10 Ways to Truly Enjoy Your Children This Holiday Season

Five young friends running outdoors smiling

The holidays often bring out the best and the worst in children. The break from school and traditional schedules wreaks havoc on sleep and soon rather than the angelic, bright-faced children you picture singing carols at Christmas time, you’re dealing with a small riot over who gets to eat the last cookie and who pulled turned off the television in the middle of the holiday special.

The Ideal Holidays

As most parents are already aware, children aren’t in tune with your desires and dreams for anything unless you clue them in. This includes the holidays. Unless you’ve taken the time to teach your toddler how to hold still and enjoy “The Night Before Christmas,” it’s likely he’ll be off picking ornaments off the tree before you even crack the cover of the book. To have a happy holiday season, you must prepare for it as you would anything else – planning, foresight and moderation are likely your best options for success.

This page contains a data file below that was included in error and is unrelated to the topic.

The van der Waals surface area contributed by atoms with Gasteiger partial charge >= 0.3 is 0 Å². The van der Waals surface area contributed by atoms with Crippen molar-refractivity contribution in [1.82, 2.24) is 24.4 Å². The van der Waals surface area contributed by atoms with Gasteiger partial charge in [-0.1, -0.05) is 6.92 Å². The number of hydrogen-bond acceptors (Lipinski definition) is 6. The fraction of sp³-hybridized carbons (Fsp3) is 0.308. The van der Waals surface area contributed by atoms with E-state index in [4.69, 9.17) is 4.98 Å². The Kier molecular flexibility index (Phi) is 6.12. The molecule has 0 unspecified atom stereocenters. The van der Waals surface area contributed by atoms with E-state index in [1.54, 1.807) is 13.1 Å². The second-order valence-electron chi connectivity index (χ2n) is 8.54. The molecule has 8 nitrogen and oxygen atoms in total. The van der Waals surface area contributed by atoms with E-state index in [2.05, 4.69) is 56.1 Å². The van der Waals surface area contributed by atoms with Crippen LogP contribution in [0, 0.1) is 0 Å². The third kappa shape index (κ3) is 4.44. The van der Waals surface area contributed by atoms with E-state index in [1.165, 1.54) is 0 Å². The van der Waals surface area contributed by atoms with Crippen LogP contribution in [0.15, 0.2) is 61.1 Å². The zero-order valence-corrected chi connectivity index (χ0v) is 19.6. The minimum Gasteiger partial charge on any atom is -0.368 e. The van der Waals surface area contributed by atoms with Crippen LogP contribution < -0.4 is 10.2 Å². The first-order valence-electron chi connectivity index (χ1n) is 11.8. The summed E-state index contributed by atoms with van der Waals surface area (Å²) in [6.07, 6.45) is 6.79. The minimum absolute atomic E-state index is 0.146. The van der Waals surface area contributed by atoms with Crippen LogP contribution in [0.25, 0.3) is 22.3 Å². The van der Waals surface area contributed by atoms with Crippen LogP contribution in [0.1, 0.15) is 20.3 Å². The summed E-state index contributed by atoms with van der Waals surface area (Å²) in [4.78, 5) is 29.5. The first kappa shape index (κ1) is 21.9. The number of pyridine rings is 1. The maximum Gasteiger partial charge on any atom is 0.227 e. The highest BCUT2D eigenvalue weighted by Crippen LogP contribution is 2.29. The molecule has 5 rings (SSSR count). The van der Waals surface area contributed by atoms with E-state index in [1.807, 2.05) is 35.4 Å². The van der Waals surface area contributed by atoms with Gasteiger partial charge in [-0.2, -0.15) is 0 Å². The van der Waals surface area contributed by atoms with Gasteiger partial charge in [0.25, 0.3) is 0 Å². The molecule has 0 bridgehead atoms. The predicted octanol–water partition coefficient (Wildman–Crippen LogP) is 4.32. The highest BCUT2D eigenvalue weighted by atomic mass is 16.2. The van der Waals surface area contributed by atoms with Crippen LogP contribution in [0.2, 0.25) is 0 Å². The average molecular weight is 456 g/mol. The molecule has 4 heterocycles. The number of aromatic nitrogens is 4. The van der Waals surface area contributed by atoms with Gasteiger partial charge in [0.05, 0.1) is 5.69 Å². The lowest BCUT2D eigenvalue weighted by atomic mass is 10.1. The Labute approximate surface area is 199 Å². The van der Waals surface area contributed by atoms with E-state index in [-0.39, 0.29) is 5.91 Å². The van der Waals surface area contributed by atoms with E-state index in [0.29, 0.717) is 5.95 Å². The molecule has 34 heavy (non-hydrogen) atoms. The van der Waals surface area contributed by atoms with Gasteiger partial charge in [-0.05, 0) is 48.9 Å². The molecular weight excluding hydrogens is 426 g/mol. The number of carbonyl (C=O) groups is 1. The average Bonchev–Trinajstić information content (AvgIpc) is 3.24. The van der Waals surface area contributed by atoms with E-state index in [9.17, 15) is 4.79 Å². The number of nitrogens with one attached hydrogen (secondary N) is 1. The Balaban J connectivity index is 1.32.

1. Stick to the Schedule

If you expect your children to behave in their normal, decent manner, you must keep everything around them reasonably normal. A bedtime of midnight doesn’t mesh well with a child used to falling asleep around eight every evening. There are plenty of holiday activities to do during the day, so rather than keeping your children up late or getting off schedule, keep your normal routine and make your holiday fun fit into the parts of the schedule that were formerly occupied by school.

2. Keep the Big Picture in Mind

It is certainly fun to picture your happy family in matching jerseys sitting around a fire roasting chestnuts, but the little pictures you’ve created of the holiday season are not the right barometer to use in judging the holidays. You might never get a chance to sit and roast chestnuts, but if you get the whole family together to watch a fun Christmas movie, isn’t that just as good? The family is together, having fun and making memories. Let the details be flexible.

3. Stay Loose